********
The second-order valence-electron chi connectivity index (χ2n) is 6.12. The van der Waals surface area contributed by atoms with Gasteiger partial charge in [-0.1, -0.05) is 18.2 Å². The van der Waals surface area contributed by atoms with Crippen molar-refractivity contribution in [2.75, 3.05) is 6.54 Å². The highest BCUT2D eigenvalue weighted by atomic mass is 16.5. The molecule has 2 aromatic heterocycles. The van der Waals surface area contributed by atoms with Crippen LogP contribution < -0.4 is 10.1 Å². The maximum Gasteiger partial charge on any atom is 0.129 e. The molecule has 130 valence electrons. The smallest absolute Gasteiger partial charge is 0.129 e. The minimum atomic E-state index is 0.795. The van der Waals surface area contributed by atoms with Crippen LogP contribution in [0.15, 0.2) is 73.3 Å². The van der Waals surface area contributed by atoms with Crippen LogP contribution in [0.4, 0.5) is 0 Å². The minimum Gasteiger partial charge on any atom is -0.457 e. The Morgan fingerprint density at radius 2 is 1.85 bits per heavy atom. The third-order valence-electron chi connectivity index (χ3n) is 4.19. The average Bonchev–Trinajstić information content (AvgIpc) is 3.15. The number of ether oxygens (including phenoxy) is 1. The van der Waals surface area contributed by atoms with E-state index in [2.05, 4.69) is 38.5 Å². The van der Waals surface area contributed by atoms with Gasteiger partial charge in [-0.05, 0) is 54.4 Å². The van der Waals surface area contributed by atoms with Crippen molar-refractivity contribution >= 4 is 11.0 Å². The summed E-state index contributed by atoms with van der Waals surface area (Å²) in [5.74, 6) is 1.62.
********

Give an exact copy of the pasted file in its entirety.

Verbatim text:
The second-order valence-electron chi connectivity index (χ2n) is 6.12. The van der Waals surface area contributed by atoms with Gasteiger partial charge in [-0.1, -0.05) is 18.2 Å². The van der Waals surface area contributed by atoms with Crippen molar-refractivity contribution in [2.75, 3.05) is 6.54 Å². The highest BCUT2D eigenvalue weighted by atomic mass is 16.5. The molecule has 2 aromatic heterocycles. The van der Waals surface area contributed by atoms with Crippen LogP contribution < -0.4 is 10.1 Å². The maximum Gasteiger partial charge on any atom is 0.129 e. The molecule has 130 valence electrons. The smallest absolute Gasteiger partial charge is 0.129 e. The minimum atomic E-state index is 0.795. The van der Waals surface area contributed by atoms with Crippen LogP contribution in [0.15, 0.2) is 73.3 Å². The van der Waals surface area contributed by atoms with Crippen LogP contribution in [0.4, 0.5) is 0 Å². The minimum Gasteiger partial charge on any atom is -0.457 e. The Morgan fingerprint density at radius 2 is 1.85 bits per heavy atom. The third-order valence-electron chi connectivity index (χ3n) is 4.19. The average Bonchev–Trinajstić information content (AvgIpc) is 3.15. The number of ether oxygens (including phenoxy) is 1. The van der Waals surface area contributed by atoms with E-state index in [2.05, 4.69) is 38.5 Å². The van der Waals surface area contributed by atoms with Gasteiger partial charge in [-0.05, 0) is 54.4 Å². The van der Waals surface area contributed by atoms with Crippen molar-refractivity contribution >= 4 is 11.0 Å². The summed E-state index contributed by atoms with van der Waals surface area (Å²) in [5.74, 6) is 1.62.